Swim: Why We Love the Water

For nearly all of the 15,000 miles I have swum so far in my life, I have followed a black line in a pool. It’s hard to explain how simultaneously dull and exciting it has been. My days as an elite swimmer ended just after college, but my love of the sport, that sport, my sport, has always remained. The feel of water-saturated air or the smell of chlorinated water or wintergreen oil (used in rubdowns before competition) sends an endorphin shot into my brain like nothing else ever will.

This coexisting love and addiction to both the sport and the pastime of swimming is what Lynn Sherr has attempted to capture in her new book, Swim: Why We Love the Water. 

Best known as a correspondent for the ABC news magazine 20/20, Sherr takes a broad brush and methodical approach to an elemental subject. She writes with enthusiasm as she travels from evolution in tide pools to the construction of backyard pools, and from the development of the modern swimming strokes to scientific musings on whether giraffes can swim (the animals are a favorite of Sherr’s and the subject of her wonderful book Tall Blondes). It’s a lot of ground to cover and makes more for a collection of factoids and vignettes than for a narrative, but there are many high-water marks in the course of the crossing. Illustrations are generously laid into the prose, sometimes on top of one another, and give the work a look that evokes both a school project and an Ode to Swimming Joy.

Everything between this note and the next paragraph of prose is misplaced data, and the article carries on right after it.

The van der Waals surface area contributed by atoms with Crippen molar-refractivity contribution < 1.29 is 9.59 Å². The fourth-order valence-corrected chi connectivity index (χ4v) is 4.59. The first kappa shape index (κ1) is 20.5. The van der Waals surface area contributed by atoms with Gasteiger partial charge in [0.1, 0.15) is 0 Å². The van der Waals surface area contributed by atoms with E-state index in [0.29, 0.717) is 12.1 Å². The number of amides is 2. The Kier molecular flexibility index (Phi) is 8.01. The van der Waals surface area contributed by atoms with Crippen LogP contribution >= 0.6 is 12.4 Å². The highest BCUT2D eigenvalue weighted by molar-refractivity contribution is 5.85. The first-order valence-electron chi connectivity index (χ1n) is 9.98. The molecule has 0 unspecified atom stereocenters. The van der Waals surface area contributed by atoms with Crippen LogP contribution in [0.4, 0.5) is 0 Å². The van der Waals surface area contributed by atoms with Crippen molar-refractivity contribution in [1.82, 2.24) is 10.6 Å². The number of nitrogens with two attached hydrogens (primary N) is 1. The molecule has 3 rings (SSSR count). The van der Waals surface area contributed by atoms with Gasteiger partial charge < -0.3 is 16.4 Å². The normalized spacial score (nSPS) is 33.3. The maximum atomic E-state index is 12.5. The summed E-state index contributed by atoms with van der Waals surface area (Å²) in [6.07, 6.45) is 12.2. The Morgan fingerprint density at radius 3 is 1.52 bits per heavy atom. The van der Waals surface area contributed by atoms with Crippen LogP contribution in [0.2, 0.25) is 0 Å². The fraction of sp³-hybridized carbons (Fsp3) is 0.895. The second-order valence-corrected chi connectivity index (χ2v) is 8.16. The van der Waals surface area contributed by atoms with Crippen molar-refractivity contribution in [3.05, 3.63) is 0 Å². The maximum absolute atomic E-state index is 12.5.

From the first pages, Sherr dives into the subtleties and nuances of what makes swimming an allure for most and a necessity for many. She rightly and repeatedly points out that we humans evolved from prehistoric fish and opines as to whether or not that fact drives us to take the plunge. She also outlines the reality that the modern application of humans to water can have disastrous results for the unprepared. 

There are particularly poignant moments in Sherr’s interviews with the select athletes who compete at the top of swimming as a sport. Swimmer-athletes endure grueling daily training and dietary regimens, as well as a unique species of psychological strain caused by swimming’s intense, singleminded focus. Technological stretches (think high-tech bathing suits) have combined with modern training methods to lower world records dramatically in the last few decades. The subsequent competition is relentless. The admission by Olympians that they avoid the natatorium completely after retirement says much of the dedication demanded, and reflects something of my own experience. 

All told, Swim is a gratifying read that enthusiasts will find buoyant.